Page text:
In 2003, the site had been chosen to house the Indian Residential School Museum of Canada. Originally slated to open in 2008, the museum was meant to tell the history and legacy of the IRS system from an Aboriginal perspective. After the museum lost its funding, the project was put on hold. Many of the archival documents, artwork and photographs are still housed in the school’s basement. The building is now being used as the development and tribal offices for the Long Plain First Nation. The remnants of the past are still visible at the school, but the building has in some ways been reclaimed.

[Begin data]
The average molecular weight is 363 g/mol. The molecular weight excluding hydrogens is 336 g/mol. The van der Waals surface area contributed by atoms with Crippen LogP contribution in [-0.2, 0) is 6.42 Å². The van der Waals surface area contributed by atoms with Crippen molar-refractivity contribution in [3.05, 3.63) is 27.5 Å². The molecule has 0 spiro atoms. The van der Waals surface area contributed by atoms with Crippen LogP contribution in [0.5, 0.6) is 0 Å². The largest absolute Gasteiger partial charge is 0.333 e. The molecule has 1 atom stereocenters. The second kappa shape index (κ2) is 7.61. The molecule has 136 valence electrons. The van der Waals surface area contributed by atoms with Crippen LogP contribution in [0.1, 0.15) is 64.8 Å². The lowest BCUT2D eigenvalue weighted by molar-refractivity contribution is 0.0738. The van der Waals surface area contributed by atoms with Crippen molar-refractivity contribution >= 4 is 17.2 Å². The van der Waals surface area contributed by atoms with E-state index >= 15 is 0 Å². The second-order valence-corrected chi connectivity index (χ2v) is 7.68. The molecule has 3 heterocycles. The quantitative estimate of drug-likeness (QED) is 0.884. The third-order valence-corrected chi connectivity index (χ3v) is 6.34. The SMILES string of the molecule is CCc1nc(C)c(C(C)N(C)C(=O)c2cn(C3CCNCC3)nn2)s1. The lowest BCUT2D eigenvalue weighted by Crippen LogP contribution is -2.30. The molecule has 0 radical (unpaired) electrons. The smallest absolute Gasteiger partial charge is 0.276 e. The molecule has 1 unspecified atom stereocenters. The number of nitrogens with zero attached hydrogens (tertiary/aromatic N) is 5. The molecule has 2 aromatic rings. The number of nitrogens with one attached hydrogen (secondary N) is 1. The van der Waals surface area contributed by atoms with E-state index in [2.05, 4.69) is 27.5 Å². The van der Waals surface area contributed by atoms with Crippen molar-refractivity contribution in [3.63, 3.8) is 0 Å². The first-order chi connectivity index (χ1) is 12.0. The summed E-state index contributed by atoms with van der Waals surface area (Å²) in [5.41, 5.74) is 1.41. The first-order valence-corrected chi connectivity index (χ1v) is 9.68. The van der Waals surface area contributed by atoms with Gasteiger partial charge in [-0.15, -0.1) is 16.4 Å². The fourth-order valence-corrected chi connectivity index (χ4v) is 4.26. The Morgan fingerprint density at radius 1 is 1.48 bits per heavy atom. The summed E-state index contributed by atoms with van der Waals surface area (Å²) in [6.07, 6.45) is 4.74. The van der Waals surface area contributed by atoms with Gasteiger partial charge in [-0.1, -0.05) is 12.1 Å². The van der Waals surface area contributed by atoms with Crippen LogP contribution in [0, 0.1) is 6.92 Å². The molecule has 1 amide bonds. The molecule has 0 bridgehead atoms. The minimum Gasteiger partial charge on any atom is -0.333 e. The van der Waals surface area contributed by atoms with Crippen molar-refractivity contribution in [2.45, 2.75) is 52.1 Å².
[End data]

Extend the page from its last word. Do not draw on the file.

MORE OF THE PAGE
While on a tour of the grounds, I stepped into the shed located just behind the school. The walls of the shed had been marked by students who had scrawled their names and doodles on the wood surface. The writing was of the sort one often sees in school buildings, where in moments of camaraderie or solitude young people leave their mark as a sign of youthful rebellion. A few were simply names: “Walter Cameron,” “Harold Isaac.” Others commented on the school experience: “Indian Starving School.” Others were simply dates that marked the time students spent there. And some were a variation of the common phrase: “I was here,” followed by the date: “1954.” There was something particularly powerful about these declarative statements of presence. Written from within a system that had tried to assimilate the native population, these etchings had lasted over half a century.